The increased prevalence of depression in women during perimenopause and postmenopause has led to several studies examining estrogen replacement and augmentation therapy for women during these stages of life. Perimenopause is the phase before menopause, which continues until menstruation has ceased for 12 consecutive months. Common symptoms include hot flashes, decreased libido, sleep disruption, and depression. In one study, perimenopausal women with major depression, dysthymic disorder, or minor depressive disorder received transdermal patches of 17[b]-estradiol (100 mg) or placebo in a 12-week study (336). Sixty-eight percent of women treated with estradiol had remission of depression compared to 20% in the placebo group (336). An earlier study also found that estrogen was superior to placebo in reducing depressive symptoms in perimenopausal women (337). A small study of 16 perimenopausal women found that estrogen replacement therapy was effective in treating depression (338). Other studies have found that both transdermal patches and sublingual estradiol improved mood in women with premenstrual dysphoric disorder and postpartum depression (339-341). Other studies have not found efficacy of estrogen replacement therapy for depression (342-344). In a review of the literature, Epperson and associates (345) reported that five studies found estrogen replacement therapy more effective than placebo in a mixed group of perimeno-pausal and postmenopausal women and 5 found it as effective as placebo. One study (346) found that estrogen was superior to placebo in perimenopausal, but not postmenopausal women. In an early study, estrogen 5-25 mg/day, which is 5-25 times the replacement dose, was more effective than placebo in the treatment of women with depression that were unresponsive to antidepressants (347). A more recent study in postmenopausal Chinese women did not find differences between 1 and 2 mg of oral estradiol and placebo on symptoms of anxiety and depression (348).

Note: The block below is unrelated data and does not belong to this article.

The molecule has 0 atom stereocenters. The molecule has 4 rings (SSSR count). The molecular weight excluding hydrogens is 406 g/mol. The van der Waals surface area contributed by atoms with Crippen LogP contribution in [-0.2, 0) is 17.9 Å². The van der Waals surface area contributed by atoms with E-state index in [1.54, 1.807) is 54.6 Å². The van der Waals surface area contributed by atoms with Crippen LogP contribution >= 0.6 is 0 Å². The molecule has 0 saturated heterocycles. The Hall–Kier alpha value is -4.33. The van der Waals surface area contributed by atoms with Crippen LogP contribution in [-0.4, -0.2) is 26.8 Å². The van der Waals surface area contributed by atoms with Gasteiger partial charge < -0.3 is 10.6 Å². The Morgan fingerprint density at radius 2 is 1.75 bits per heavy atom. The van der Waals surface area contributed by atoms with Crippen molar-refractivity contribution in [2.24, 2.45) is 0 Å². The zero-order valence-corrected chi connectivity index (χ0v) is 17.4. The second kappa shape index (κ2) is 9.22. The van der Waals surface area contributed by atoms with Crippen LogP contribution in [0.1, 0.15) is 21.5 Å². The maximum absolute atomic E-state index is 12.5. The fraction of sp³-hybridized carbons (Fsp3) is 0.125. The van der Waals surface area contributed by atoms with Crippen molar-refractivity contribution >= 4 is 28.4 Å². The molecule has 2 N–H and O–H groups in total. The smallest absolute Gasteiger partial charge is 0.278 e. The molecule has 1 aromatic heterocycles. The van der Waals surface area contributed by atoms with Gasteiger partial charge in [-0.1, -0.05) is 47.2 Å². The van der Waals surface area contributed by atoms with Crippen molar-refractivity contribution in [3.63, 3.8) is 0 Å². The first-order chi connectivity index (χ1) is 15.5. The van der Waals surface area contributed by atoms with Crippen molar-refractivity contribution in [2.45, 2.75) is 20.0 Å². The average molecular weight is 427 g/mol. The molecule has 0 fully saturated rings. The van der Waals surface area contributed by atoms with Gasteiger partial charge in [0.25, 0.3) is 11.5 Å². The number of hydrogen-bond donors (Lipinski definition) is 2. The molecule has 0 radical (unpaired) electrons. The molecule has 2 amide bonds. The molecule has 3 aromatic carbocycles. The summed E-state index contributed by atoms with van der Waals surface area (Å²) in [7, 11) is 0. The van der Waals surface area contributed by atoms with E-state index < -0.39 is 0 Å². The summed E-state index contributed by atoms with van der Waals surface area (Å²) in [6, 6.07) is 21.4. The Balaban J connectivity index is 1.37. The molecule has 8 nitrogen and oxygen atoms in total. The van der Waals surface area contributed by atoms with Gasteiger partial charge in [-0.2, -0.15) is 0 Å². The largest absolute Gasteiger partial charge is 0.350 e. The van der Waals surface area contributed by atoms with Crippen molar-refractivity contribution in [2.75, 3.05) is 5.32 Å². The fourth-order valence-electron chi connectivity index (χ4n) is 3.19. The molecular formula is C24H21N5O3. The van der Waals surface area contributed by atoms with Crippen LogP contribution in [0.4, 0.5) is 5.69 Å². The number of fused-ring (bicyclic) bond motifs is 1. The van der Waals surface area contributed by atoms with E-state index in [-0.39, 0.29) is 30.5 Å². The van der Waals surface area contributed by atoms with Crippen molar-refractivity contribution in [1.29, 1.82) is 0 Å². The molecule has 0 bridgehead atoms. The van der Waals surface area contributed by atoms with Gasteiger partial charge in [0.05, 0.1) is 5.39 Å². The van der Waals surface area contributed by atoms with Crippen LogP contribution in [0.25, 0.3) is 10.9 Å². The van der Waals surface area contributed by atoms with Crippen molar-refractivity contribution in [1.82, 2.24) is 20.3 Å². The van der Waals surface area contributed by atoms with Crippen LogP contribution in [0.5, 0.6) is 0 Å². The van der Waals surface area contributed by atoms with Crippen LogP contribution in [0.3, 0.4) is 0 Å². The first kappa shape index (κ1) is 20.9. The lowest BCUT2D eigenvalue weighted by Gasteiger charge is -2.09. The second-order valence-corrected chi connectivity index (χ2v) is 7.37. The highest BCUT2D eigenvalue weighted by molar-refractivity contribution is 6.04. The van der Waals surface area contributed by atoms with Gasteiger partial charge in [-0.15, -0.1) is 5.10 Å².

In addition to estrogen replacement as a monotherapy, it has also been used as an augmentation strategy in women with menopausal depression. Fluoxetine in combination with estrogen replacement therapy proved superior to fluoxetine alone in a single study (349). On the other hand, Oppenheim and colleagues did not find estrogen augmentation effective when administered with imipramine (345, 350).
In summary, data are conflicting regarding the efficacy of estrogen replacement therapy in perimenopausal or postmenopausal women with depression. Some investigators have attributed inconsistent findings to the use of poorly bioavailable oral preparations, failure to use laboratory measures to confirm menopausal status, and wide variability of diagnostic and outcome measures (336). The mechanism of action of estrogen is unknown; however, a substantial body of evidence indicates that it influences monoamine and GABA systems. There is little evidence to support the use of estrogen augmentation with cyclic antidepressants, although some evidence supports its value in combination with fluoxetine. Its use as an augmentation agent is also limited by the risks of toxicity when used in combination with imipramine, which is most likely a consequence of a pharmacokinetic interaction. Increased risk of carcinoma and cardiovascular disease may be associated with estrogen replacement (351-354).
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